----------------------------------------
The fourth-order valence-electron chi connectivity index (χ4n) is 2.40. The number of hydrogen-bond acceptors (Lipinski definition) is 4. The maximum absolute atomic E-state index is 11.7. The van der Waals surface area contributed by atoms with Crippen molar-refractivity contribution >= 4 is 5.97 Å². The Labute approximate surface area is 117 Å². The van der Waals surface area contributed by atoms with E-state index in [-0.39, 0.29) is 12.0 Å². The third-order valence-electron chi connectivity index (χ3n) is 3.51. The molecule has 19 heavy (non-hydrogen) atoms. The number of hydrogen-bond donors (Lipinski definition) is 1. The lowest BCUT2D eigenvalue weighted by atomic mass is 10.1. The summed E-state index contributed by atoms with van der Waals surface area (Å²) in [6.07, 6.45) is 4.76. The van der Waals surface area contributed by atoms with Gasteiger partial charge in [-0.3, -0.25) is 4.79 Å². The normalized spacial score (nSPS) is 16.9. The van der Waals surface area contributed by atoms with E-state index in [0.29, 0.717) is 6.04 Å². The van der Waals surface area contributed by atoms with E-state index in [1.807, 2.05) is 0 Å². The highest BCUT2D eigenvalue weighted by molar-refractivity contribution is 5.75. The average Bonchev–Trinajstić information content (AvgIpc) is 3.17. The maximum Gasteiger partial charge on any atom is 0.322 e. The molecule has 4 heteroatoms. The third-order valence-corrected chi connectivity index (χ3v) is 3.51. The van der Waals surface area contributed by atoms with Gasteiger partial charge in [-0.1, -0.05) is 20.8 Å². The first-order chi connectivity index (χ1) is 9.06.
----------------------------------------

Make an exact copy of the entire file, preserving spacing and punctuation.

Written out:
The fourth-order valence-electron chi connectivity index (χ4n) is 2.40. The number of hydrogen-bond acceptors (Lipinski definition) is 4. The maximum absolute atomic E-state index is 11.7. The van der Waals surface area contributed by atoms with Crippen molar-refractivity contribution >= 4 is 5.97 Å². The Labute approximate surface area is 117 Å². The van der Waals surface area contributed by atoms with E-state index in [-0.39, 0.29) is 12.0 Å². The third-order valence-electron chi connectivity index (χ3n) is 3.51. The molecule has 19 heavy (non-hydrogen) atoms. The number of hydrogen-bond donors (Lipinski definition) is 1. The lowest BCUT2D eigenvalue weighted by atomic mass is 10.1. The summed E-state index contributed by atoms with van der Waals surface area (Å²) in [6.07, 6.45) is 4.76. The van der Waals surface area contributed by atoms with Gasteiger partial charge in [-0.3, -0.25) is 4.79 Å². The normalized spacial score (nSPS) is 16.9. The van der Waals surface area contributed by atoms with E-state index in [0.29, 0.717) is 6.04 Å². The van der Waals surface area contributed by atoms with E-state index in [1.807, 2.05) is 0 Å². The highest BCUT2D eigenvalue weighted by molar-refractivity contribution is 5.75. The average Bonchev–Trinajstić information content (AvgIpc) is 3.17. The maximum Gasteiger partial charge on any atom is 0.322 e. The molecule has 4 heteroatoms. The third-order valence-corrected chi connectivity index (χ3v) is 3.51. The van der Waals surface area contributed by atoms with Gasteiger partial charge in [-0.1, -0.05) is 20.8 Å². The first-order chi connectivity index (χ1) is 9.06.